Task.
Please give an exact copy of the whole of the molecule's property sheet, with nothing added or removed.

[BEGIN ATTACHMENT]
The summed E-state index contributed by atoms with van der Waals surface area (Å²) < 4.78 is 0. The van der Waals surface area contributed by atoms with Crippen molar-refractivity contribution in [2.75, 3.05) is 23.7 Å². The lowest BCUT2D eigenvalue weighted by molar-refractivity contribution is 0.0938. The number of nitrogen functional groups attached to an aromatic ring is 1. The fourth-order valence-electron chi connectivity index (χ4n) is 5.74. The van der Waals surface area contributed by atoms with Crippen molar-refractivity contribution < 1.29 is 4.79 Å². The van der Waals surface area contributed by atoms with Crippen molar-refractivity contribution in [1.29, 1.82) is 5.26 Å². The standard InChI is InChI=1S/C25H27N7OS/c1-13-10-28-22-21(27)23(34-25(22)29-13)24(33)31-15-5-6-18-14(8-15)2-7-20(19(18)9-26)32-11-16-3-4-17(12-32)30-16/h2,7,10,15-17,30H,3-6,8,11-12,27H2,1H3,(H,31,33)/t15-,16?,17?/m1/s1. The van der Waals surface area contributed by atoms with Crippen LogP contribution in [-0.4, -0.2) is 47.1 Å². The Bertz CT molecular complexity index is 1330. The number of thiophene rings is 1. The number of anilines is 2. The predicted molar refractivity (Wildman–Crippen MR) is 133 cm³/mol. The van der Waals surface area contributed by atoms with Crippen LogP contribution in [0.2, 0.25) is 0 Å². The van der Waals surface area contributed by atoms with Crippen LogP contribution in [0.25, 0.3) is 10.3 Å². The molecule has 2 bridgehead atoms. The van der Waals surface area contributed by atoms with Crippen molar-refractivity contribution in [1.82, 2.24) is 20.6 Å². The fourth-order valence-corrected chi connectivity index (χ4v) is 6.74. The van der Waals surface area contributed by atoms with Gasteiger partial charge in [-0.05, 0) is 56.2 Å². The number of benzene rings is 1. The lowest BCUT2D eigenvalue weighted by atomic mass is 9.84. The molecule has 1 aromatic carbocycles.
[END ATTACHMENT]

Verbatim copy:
The summed E-state index contributed by atoms with van der Waals surface area (Å²) < 4.78 is 0. The van der Waals surface area contributed by atoms with Crippen molar-refractivity contribution in [2.75, 3.05) is 23.7 Å². The lowest BCUT2D eigenvalue weighted by molar-refractivity contribution is 0.0938. The number of nitrogen functional groups attached to an aromatic ring is 1. The fourth-order valence-electron chi connectivity index (χ4n) is 5.74. The van der Waals surface area contributed by atoms with Crippen molar-refractivity contribution < 1.29 is 4.79 Å². The van der Waals surface area contributed by atoms with Crippen molar-refractivity contribution in [1.29, 1.82) is 5.26 Å². The standard InChI is InChI=1S/C25H27N7OS/c1-13-10-28-22-21(27)23(34-25(22)29-13)24(33)31-15-5-6-18-14(8-15)2-7-20(19(18)9-26)32-11-16-3-4-17(12-32)30-16/h2,7,10,15-17,30H,3-6,8,11-12,27H2,1H3,(H,31,33)/t15-,16?,17?/m1/s1. The van der Waals surface area contributed by atoms with Crippen LogP contribution in [-0.4, -0.2) is 47.1 Å². The Bertz CT molecular complexity index is 1330. The number of thiophene rings is 1. The number of anilines is 2. The predicted molar refractivity (Wildman–Crippen MR) is 133 cm³/mol. The van der Waals surface area contributed by atoms with Crippen LogP contribution in [0.2, 0.25) is 0 Å². The van der Waals surface area contributed by atoms with Crippen LogP contribution in [0.25, 0.3) is 10.3 Å². The molecule has 2 bridgehead atoms. The van der Waals surface area contributed by atoms with Crippen molar-refractivity contribution in [1.82, 2.24) is 20.6 Å². The fourth-order valence-corrected chi connectivity index (χ4v) is 6.74. The van der Waals surface area contributed by atoms with Gasteiger partial charge in [-0.05, 0) is 56.2 Å². The number of benzene rings is 1. The lowest BCUT2D eigenvalue weighted by atomic mass is 9.84. The molecule has 1 aromatic carbocycles.